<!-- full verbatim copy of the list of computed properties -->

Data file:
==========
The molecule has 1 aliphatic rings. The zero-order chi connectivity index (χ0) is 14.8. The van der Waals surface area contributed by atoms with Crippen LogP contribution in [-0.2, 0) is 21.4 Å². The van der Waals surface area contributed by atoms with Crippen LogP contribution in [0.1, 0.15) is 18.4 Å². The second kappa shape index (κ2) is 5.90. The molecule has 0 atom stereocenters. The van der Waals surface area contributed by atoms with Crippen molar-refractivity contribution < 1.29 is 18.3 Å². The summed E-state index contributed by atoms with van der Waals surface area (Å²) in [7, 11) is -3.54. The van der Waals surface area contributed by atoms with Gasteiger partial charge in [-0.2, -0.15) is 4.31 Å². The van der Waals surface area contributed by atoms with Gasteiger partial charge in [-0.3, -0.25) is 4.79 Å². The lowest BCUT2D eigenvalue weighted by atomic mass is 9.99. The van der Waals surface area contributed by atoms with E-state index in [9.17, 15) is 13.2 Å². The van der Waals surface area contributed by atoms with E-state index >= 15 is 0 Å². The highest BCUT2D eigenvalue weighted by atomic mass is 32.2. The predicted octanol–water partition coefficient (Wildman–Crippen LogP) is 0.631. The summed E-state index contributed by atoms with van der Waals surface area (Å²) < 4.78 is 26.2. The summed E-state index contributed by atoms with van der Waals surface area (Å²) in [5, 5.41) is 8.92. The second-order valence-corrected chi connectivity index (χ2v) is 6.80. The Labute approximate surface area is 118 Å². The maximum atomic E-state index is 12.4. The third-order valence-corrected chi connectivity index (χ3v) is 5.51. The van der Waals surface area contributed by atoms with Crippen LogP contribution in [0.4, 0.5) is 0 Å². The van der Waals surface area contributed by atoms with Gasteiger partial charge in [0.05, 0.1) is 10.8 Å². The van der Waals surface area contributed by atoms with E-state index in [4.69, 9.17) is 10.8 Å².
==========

The molecule has 1 aliphatic rings. The zero-order chi connectivity index (χ0) is 14.8. The van der Waals surface area contributed by atoms with Crippen LogP contribution in [-0.2, 0) is 21.4 Å². The van der Waals surface area contributed by atoms with Crippen LogP contribution in [0.1, 0.15) is 18.4 Å². The second kappa shape index (κ2) is 5.90. The molecule has 0 atom stereocenters. The van der Waals surface area contributed by atoms with Crippen molar-refractivity contribution < 1.29 is 18.3 Å². The summed E-state index contributed by atoms with van der Waals surface area (Å²) in [7, 11) is -3.54. The van der Waals surface area contributed by atoms with Gasteiger partial charge in [-0.2, -0.15) is 4.31 Å². The van der Waals surface area contributed by atoms with Gasteiger partial charge in [-0.3, -0.25) is 4.79 Å². The lowest BCUT2D eigenvalue weighted by atomic mass is 9.99. The van der Waals surface area contributed by atoms with E-state index in [9.17, 15) is 13.2 Å². The van der Waals surface area contributed by atoms with E-state index >= 15 is 0 Å². The highest BCUT2D eigenvalue weighted by atomic mass is 32.2. The predicted octanol–water partition coefficient (Wildman–Crippen LogP) is 0.631. The summed E-state index contributed by atoms with van der Waals surface area (Å²) < 4.78 is 26.2. The summed E-state index contributed by atoms with van der Waals surface area (Å²) in [5, 5.41) is 8.92. The second-order valence-corrected chi connectivity index (χ2v) is 6.80. The Labute approximate surface area is 118 Å². The maximum atomic E-state index is 12.4. The third-order valence-corrected chi connectivity index (χ3v) is 5.51. The van der Waals surface area contributed by atoms with Crippen LogP contribution in [0.4, 0.5) is 0 Å². The van der Waals surface area contributed by atoms with Gasteiger partial charge in [0.05, 0.1) is 10.8 Å². The van der Waals surface area contributed by atoms with E-state index in [4.69, 9.17) is 10.8 Å².